I am surpised that such a renowned parliamentary stalwart as Mr St John-Stevas so easily glosses over the most important problem of all in his speculations (May 27) on the subject of a marriage between a Catholic and an heir to the British Throne.
Because we have had a Parliament longer than other countries, it is not surprising to find that the question of the relationship between Parliament and Crown, on the one hand, and the Canon Law of the Catholic Church, has always been a tricky one even before the Reformation.) To cut a long story short, a Catholic Sovereign would be bound to accept the view that natural law is universally binding and cannot be changed by any human agency.
As long as Britain is a parliamentary democracy. whose laws are determined by Parliament and enforced in the name of the Sovereign, a constitutional crisis would arise if any future king or queen of England were to refuse to assent to legislation formulated in Parliament on such subjects as abortion and birth control on the grounds that such legislation is in conflict with the universal demands of natural law as interpreted by the Church of Rome.
Of course, Mr St John-Stevas takes the view that it would be important to raise royal children as anything but Anglicans; but that would still leave open the possibility that the children of a Catholic consort would eventually turn to the Church of Rome.
It is also possible that a point could be reached fit which every heir to the Throne in adulthood could have accepted the Catholic Faith.
Leaving aside our ecumenical pipe-dreams and our present ecclesiastical loyalties, it is surely necessary to raise the question of whether a Catholic Sovereign (a) should have the right to frustrate the wishes of a properly constituted parliamentary democracy; or (b) should be placed in the unenviable position of having to refuse the Royal Assent to any legislation held by the Church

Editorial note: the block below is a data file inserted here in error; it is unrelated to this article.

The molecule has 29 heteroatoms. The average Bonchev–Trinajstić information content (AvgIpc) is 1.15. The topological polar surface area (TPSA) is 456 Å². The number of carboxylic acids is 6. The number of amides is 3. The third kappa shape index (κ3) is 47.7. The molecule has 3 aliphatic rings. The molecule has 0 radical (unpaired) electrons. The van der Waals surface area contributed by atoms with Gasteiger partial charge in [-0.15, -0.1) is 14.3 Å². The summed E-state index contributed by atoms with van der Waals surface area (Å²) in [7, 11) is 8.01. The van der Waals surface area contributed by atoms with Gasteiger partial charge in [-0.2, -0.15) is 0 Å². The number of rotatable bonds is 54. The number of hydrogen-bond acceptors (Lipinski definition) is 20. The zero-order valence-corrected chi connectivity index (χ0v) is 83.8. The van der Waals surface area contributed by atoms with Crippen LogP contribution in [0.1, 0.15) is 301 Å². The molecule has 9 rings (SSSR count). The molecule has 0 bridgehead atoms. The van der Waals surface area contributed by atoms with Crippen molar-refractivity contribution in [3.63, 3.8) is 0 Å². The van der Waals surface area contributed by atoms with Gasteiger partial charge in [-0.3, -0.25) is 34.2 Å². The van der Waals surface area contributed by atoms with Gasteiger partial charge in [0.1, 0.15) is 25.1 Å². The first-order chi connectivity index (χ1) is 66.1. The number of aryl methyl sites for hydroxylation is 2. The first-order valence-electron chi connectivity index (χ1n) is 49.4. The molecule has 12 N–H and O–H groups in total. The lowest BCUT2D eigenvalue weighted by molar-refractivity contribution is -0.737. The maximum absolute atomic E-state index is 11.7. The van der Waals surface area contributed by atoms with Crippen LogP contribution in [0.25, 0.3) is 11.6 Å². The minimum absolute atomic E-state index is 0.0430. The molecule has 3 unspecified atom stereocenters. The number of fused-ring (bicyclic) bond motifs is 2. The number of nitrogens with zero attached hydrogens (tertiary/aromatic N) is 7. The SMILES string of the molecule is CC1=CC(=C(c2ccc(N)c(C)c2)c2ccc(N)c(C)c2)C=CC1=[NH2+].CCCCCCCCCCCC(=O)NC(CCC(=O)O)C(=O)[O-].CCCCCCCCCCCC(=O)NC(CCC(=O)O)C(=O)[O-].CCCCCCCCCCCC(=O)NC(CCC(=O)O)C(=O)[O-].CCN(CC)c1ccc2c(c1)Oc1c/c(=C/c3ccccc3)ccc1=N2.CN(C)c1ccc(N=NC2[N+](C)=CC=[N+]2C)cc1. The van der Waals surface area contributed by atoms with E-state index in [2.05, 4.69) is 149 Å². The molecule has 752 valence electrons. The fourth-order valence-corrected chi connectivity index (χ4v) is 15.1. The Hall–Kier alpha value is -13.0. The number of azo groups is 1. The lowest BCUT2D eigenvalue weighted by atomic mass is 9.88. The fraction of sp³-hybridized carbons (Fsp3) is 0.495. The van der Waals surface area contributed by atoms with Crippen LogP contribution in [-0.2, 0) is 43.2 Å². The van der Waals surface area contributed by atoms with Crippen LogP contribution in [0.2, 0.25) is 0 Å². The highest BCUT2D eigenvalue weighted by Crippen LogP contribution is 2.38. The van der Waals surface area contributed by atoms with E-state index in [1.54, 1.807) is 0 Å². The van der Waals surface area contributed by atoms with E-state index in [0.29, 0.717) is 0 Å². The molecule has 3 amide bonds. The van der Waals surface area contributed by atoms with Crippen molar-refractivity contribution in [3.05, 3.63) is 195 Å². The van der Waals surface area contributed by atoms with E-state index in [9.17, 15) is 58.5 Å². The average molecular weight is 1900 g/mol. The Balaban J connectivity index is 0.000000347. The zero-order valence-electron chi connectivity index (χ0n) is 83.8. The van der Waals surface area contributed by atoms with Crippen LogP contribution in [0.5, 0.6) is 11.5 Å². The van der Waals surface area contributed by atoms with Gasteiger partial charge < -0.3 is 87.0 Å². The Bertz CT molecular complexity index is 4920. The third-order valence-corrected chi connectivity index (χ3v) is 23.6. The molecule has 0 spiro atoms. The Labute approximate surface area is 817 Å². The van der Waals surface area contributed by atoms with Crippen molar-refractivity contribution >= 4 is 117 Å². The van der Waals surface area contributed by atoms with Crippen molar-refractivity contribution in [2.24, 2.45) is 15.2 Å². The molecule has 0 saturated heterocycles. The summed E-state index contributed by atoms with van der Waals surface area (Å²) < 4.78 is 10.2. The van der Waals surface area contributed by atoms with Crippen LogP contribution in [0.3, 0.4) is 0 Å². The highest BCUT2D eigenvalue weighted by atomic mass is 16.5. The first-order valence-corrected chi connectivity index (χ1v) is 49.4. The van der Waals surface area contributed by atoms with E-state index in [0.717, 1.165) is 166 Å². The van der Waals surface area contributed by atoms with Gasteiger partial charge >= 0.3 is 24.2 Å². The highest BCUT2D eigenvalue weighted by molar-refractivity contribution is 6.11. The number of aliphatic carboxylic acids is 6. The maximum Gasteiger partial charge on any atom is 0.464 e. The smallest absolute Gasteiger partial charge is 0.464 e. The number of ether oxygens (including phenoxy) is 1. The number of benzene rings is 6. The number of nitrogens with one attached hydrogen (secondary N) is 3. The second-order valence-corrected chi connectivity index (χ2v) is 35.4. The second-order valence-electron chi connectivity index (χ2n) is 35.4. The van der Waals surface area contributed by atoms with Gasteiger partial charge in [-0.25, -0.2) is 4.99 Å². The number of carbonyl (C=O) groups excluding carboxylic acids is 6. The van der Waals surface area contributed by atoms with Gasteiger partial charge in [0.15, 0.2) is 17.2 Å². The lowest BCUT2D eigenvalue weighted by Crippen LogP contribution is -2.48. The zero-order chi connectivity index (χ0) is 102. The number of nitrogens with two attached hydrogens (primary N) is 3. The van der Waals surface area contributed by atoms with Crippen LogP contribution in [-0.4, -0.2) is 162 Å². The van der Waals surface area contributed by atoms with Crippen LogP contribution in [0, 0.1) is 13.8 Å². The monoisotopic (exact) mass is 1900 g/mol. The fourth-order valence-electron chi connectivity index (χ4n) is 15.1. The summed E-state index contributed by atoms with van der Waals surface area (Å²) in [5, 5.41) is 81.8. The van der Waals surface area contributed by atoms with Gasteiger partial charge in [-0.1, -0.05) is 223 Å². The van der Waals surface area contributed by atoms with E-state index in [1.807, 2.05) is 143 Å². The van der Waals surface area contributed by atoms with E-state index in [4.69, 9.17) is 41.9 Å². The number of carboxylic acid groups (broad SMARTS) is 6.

of Rome to be at variance with natural law (thereby causing a constitutional crisis) or of having to act in a manner which would be unacceptual to his/her Church given the fact that natural law is both universal and unalterable and admits of no valid dispensation.
I would hardly expect Mr St John-Stevas to endorse (a). How unenviable (b) can be has recently been demonstrated in the Netherlands by the recurring difficulties of Mr Van Agt, the Minister of Justice in the last Dutch Cabinet, with respect to the question of abortion. During the last election campaign, he actually stated that the reason why he did not plan to resign rather than sign the law passed by the "House of Commons" permitting a level of abortion unacceptable to him as a Catholic was the following: by remaining in office he could prevent the law coming into force by refusing to sign it. (Actually, the law was not accepted by the second chamber in the Dutch Parliament, so this plan was not put into operation.) It is precisely to prevent such a situation arising in England that Catholics are still excluded by law from the Crown—not for any reason connected with vindictiveness or the refusal to be "ecumenical".
(Rev Dr) Peter Staples University of Utrecht,